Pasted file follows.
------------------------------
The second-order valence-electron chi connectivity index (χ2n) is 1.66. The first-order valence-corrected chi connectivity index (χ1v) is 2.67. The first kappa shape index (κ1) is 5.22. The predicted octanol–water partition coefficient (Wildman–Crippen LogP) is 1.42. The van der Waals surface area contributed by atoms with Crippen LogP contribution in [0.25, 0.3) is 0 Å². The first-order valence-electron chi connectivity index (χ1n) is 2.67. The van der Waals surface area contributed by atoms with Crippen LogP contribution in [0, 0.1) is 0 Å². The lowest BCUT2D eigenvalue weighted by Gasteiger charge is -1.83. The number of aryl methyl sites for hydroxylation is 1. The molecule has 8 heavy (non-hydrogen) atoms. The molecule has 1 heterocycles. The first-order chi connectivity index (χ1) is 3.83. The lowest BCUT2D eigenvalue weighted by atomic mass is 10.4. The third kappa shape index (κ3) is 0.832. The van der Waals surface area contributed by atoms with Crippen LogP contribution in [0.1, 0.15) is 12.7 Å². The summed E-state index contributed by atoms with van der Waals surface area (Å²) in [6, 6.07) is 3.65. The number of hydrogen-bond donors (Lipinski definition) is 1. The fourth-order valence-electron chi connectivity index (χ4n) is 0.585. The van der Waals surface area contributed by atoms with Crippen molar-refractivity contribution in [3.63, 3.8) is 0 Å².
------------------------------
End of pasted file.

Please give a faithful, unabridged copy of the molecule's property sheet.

The second-order valence-electron chi connectivity index (χ2n) is 1.66. The first-order valence-corrected chi connectivity index (χ1v) is 2.67. The first kappa shape index (κ1) is 5.22. The predicted octanol–water partition coefficient (Wildman–Crippen LogP) is 1.42. The van der Waals surface area contributed by atoms with Crippen LogP contribution in [0.25, 0.3) is 0 Å². The first-order valence-electron chi connectivity index (χ1n) is 2.67. The van der Waals surface area contributed by atoms with Crippen LogP contribution in [0, 0.1) is 0 Å². The lowest BCUT2D eigenvalue weighted by Gasteiger charge is -1.83. The number of aryl methyl sites for hydroxylation is 1. The molecule has 8 heavy (non-hydrogen) atoms. The molecule has 1 heterocycles. The first-order chi connectivity index (χ1) is 3.83. The lowest BCUT2D eigenvalue weighted by atomic mass is 10.4. The third kappa shape index (κ3) is 0.832. The van der Waals surface area contributed by atoms with Crippen LogP contribution in [0.1, 0.15) is 12.7 Å². The summed E-state index contributed by atoms with van der Waals surface area (Å²) in [6, 6.07) is 3.65. The number of hydrogen-bond donors (Lipinski definition) is 1. The fourth-order valence-electron chi connectivity index (χ4n) is 0.585. The van der Waals surface area contributed by atoms with Crippen molar-refractivity contribution in [3.63, 3.8) is 0 Å².